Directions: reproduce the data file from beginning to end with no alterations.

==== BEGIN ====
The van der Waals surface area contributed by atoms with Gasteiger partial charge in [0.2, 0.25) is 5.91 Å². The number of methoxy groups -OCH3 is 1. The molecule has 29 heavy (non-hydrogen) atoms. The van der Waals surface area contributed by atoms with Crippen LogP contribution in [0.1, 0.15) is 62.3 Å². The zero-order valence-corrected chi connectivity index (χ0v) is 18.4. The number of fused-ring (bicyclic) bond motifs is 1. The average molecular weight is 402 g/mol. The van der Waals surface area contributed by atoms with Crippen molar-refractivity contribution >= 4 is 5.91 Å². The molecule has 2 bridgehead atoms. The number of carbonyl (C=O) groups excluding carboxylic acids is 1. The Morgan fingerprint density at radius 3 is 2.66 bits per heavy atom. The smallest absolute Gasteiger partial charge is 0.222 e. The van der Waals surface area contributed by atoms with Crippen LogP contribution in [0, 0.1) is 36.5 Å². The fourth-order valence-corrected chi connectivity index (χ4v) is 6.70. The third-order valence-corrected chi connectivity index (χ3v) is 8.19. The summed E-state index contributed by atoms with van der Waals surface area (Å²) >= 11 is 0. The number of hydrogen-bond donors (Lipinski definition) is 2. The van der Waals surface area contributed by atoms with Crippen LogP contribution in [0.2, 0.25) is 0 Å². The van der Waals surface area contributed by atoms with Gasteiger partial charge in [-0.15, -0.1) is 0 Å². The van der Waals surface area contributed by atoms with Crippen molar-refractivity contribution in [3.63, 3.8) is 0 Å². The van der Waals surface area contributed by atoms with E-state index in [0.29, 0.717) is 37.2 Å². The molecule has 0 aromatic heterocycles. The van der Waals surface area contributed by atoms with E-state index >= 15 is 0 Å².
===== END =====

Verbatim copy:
The van der Waals surface area contributed by atoms with Gasteiger partial charge in [0.2, 0.25) is 5.91 Å². The number of methoxy groups -OCH3 is 1. The molecule has 29 heavy (non-hydrogen) atoms. The van der Waals surface area contributed by atoms with Crippen LogP contribution in [0.1, 0.15) is 62.3 Å². The zero-order valence-corrected chi connectivity index (χ0v) is 18.4. The number of fused-ring (bicyclic) bond motifs is 1. The average molecular weight is 402 g/mol. The van der Waals surface area contributed by atoms with Crippen molar-refractivity contribution >= 4 is 5.91 Å². The molecule has 2 bridgehead atoms. The number of carbonyl (C=O) groups excluding carboxylic acids is 1. The Morgan fingerprint density at radius 3 is 2.66 bits per heavy atom. The smallest absolute Gasteiger partial charge is 0.222 e. The van der Waals surface area contributed by atoms with Crippen LogP contribution in [0, 0.1) is 36.5 Å². The fourth-order valence-corrected chi connectivity index (χ4v) is 6.70. The third-order valence-corrected chi connectivity index (χ3v) is 8.19. The summed E-state index contributed by atoms with van der Waals surface area (Å²) >= 11 is 0. The number of hydrogen-bond donors (Lipinski definition) is 2. The van der Waals surface area contributed by atoms with Crippen LogP contribution in [0.2, 0.25) is 0 Å². The van der Waals surface area contributed by atoms with Gasteiger partial charge in [-0.15, -0.1) is 0 Å². The van der Waals surface area contributed by atoms with Crippen molar-refractivity contribution in [3.63, 3.8) is 0 Å². The van der Waals surface area contributed by atoms with E-state index in [0.29, 0.717) is 37.2 Å². The molecule has 0 aromatic heterocycles. The van der Waals surface area contributed by atoms with E-state index >= 15 is 0 Å².